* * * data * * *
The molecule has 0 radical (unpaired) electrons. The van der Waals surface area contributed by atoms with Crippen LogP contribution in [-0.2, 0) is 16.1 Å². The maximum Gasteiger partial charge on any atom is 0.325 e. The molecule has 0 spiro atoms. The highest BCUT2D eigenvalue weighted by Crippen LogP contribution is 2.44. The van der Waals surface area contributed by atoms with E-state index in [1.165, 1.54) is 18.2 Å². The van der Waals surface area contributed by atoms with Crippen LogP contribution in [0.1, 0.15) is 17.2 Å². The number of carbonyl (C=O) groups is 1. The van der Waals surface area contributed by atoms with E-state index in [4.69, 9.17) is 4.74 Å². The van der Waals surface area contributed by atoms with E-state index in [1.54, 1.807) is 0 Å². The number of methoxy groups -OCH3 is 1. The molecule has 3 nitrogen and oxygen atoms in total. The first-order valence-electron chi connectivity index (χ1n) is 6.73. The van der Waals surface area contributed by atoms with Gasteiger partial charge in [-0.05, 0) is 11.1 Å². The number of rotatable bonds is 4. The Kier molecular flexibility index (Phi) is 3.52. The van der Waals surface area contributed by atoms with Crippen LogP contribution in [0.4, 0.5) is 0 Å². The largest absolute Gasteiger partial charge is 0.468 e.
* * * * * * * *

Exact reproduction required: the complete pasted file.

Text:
The molecule has 0 radical (unpaired) electrons. The van der Waals surface area contributed by atoms with Crippen LogP contribution in [-0.2, 0) is 16.1 Å². The maximum Gasteiger partial charge on any atom is 0.325 e. The molecule has 0 spiro atoms. The highest BCUT2D eigenvalue weighted by Crippen LogP contribution is 2.44. The van der Waals surface area contributed by atoms with E-state index in [1.165, 1.54) is 18.2 Å². The van der Waals surface area contributed by atoms with Crippen LogP contribution in [0.1, 0.15) is 17.2 Å². The number of carbonyl (C=O) groups is 1. The van der Waals surface area contributed by atoms with E-state index in [4.69, 9.17) is 4.74 Å². The van der Waals surface area contributed by atoms with E-state index in [1.54, 1.807) is 0 Å². The number of methoxy groups -OCH3 is 1. The molecule has 3 nitrogen and oxygen atoms in total. The first-order valence-electron chi connectivity index (χ1n) is 6.73. The van der Waals surface area contributed by atoms with Gasteiger partial charge in [-0.05, 0) is 11.1 Å². The number of rotatable bonds is 4. The Kier molecular flexibility index (Phi) is 3.52. The van der Waals surface area contributed by atoms with Crippen LogP contribution in [0.4, 0.5) is 0 Å². The largest absolute Gasteiger partial charge is 0.468 e.